We write, we make music, we draw pictures, because we are listening for meaning, feeling for healing. And during the writing of the story, or the painting, or the composing or singing or playing, we are returned to that open creativity which was ours when we were children.

We cannot be mature artists if we have lost the ability to believe which we had as children. An artist at work is in a condition of complete and total faith.

With the Holy Spirit in you, you are a creator. You manifest Christ in this world. Don’t downplay any creative acts he may inspire you to undertake. The humbler they seem the greater impact they may have for the kingdom of God.

Create a meal for guests. Create a shelter for birds out of broken fence planks. Create a garden in a barren spot of earth. Create space in your community for the outcast and the rejected.

When you create, you are walking in the light of him who said, “Let there be light.

Walking in the light, as John describes, is like walking on water—something L’Engle believes we still can and must do.

We, like Peter, don’t do it because of who we are, but because of who we are with. We move into actions of faith with the childlike belief in our companion, Jesus Christ.

It is no surprise that John, the artistic Apostle, is best able to approach and communicate the mystery of the incarnation. Art is incarnation—an act of love lived out in a specific creative way.

May we “make our joy complete” through incarnational tasks, creating joyful expressions of the gospel in our lives.

Prayer: The Greeting
You are my God, and I will thank you; you are my God, and I will exalt you. — Psalm 118.28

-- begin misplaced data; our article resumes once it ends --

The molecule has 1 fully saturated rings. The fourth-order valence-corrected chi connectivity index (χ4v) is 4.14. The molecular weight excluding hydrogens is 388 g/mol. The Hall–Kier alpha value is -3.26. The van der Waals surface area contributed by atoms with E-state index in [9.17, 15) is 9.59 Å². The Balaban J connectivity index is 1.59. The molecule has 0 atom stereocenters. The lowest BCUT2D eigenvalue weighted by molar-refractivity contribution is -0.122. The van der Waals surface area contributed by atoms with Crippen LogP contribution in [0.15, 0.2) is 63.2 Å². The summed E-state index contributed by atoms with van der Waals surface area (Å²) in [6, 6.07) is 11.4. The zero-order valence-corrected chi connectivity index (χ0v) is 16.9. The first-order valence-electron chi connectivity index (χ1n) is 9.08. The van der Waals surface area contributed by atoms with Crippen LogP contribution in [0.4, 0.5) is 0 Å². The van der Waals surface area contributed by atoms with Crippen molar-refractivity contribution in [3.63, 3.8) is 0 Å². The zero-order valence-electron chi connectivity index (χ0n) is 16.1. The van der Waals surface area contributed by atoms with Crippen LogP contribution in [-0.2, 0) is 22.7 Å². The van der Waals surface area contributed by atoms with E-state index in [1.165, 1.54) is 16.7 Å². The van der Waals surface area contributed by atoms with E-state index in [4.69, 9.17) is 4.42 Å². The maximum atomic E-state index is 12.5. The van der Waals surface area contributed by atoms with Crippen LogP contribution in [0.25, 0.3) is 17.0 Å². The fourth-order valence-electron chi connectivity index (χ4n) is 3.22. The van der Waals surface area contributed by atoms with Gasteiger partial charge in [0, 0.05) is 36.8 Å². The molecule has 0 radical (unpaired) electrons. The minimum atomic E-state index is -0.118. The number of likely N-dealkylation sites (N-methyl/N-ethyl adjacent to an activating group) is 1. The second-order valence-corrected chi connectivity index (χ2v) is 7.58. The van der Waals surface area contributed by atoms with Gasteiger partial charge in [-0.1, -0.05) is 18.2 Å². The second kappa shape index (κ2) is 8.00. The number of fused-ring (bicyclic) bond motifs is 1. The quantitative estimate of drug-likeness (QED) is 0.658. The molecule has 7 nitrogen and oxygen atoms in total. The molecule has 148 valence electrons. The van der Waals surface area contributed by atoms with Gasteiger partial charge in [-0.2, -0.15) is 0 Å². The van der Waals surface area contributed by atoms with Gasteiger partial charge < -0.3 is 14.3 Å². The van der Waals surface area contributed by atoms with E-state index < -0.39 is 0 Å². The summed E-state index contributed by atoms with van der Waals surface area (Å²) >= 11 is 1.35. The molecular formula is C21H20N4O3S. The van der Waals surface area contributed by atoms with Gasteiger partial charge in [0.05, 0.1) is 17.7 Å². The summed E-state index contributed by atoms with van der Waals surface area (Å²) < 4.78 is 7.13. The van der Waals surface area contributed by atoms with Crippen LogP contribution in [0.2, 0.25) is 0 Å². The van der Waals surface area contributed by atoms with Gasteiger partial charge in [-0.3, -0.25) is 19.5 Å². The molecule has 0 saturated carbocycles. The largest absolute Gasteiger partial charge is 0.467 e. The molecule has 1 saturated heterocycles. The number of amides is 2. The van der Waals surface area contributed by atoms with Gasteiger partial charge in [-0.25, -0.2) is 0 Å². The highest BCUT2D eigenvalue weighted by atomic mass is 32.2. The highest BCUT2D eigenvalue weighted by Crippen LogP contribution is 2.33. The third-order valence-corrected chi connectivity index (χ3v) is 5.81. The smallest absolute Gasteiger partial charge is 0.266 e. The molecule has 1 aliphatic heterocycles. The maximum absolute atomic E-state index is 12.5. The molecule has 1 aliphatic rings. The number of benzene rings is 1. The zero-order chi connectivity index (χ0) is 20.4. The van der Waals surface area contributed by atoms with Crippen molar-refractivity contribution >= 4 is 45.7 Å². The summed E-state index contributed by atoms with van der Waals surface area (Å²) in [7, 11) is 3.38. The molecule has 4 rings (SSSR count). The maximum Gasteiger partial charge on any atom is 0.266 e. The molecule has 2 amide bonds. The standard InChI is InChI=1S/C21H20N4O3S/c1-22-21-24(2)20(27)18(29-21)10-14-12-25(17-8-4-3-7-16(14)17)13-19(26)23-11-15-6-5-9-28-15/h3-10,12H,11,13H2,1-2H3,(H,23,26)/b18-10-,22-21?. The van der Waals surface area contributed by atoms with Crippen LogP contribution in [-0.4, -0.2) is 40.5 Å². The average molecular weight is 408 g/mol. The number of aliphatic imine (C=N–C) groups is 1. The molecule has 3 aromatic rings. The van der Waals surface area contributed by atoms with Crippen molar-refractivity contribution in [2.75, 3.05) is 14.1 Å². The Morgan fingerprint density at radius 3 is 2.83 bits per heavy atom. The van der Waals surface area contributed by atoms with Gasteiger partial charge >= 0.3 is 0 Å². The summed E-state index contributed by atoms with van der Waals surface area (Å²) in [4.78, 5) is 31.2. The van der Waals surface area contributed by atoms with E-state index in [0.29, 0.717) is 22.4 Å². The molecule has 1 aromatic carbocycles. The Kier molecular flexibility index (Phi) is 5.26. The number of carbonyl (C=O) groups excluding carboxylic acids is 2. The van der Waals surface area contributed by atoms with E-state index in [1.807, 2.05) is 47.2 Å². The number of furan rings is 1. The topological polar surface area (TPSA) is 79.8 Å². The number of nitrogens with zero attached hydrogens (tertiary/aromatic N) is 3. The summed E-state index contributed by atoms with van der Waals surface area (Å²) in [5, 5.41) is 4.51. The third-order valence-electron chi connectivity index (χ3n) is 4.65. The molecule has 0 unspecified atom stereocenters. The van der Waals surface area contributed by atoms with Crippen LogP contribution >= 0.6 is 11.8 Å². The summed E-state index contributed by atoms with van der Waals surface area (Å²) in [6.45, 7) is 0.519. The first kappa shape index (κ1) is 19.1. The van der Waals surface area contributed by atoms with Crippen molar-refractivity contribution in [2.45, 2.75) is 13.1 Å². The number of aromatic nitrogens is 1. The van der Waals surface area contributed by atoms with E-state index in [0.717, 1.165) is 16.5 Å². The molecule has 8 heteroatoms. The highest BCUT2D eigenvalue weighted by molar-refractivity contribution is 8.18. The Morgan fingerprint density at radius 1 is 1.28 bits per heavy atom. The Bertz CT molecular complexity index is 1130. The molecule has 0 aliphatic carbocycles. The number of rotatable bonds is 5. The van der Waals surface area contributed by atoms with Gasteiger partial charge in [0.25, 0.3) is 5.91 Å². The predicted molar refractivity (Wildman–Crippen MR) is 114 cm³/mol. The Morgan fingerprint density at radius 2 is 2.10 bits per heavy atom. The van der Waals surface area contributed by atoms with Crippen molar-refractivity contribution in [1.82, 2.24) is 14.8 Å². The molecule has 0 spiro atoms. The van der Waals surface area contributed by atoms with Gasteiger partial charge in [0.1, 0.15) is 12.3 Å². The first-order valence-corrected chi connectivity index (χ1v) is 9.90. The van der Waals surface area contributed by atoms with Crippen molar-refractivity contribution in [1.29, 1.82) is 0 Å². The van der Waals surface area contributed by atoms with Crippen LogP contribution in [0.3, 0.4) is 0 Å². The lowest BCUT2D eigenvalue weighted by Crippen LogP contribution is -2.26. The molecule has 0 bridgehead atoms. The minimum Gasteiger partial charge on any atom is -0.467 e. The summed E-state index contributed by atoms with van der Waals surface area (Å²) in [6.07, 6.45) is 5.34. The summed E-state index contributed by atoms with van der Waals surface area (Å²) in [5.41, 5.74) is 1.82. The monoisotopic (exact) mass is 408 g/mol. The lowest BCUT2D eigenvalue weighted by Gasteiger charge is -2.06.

– Prayer from The Divine Hours: Prayers for Springtime by Phyllis Tickle.

Full prayer available online and in print.

Today’s Readings
Isaiah 23 (Listen – 2:50)
1 John 1 (Listen – 1:28)

Quieted with Love :: Advent’s Love

Reflection: Quieted with Love :: Advent’s Love
By Steven Dilla

“We, today, have a language to celebrate waywardness,” observes contemporary artist Makoto Fujimura, “but we do not have a cultural language to bring people back home.” This reality makes the prophetic words of Zephaniah stand out:

The Lord your God is in your midst, a mighty one who will save; he will rejoice over you with gladness; he will quiet you with his love; he will exult over you with loud singing.

The Hebrew language, despite having extraordinarily fewer words than modern languages like English, dedicates multiple words to describing the idea and experience of love. The word the authors, poets and artists of the Hebrew Bible frequently use for God’s love is hesed, meaning God’s covenant, unfailing love.

Another word for love, often used to describe different types of love in human relationships, is ahab.

Jacob’s ahab for Rachel gives him the dedication to work 14 years for a chance at her hand in marriage. It’s ahab as a passionate, unrelenting love.

Jonathan’s ahab for his friend David leads him to remove his royal robe and place it over David’s shoulders—a symbol that David was now a rightful heir to the throne, as well as everything that belonged to Jonathan, the son of the king. It’s ahab as selfless, sacrificial love.

Zephaniah says God pursues his people in ahab.

God’s love for us is passionate and unrelenting—he pursued us even to death on a cross.

Through resurrection Christ has clothed us with the garments of salvation; he has covered us with the robe of righteousness. We are rightful heirs to the Kingdom of God, as well as everything that belongs to Jesus, the Son of the King.

Advent, as a season of reflection, tunes our hearts to depths of God’s love for us. As a season of anticipation, Advent focuses our hope to the day Christ will restore our disquieted souls, heal our deepest wounds, and rejoice over us as his beloved children.

Listen: God Rest Ye Merry Gentlemen by Ella Fitzgerald (1:27)

The Small Verse
Keep me, Lord as the apple of your eye and carry me under the shadow of your wings. — Psalm 17.8

– From 
Christmastide: Prayers for Advent Through Epiphany from The Divine Hours by Phyllis Tickle.

Full prayer available online and in print.

Today’s Readings
2 Chronicles 6.12-42 (Listen – 7:17)
1 John 5 (Listen – 3:00)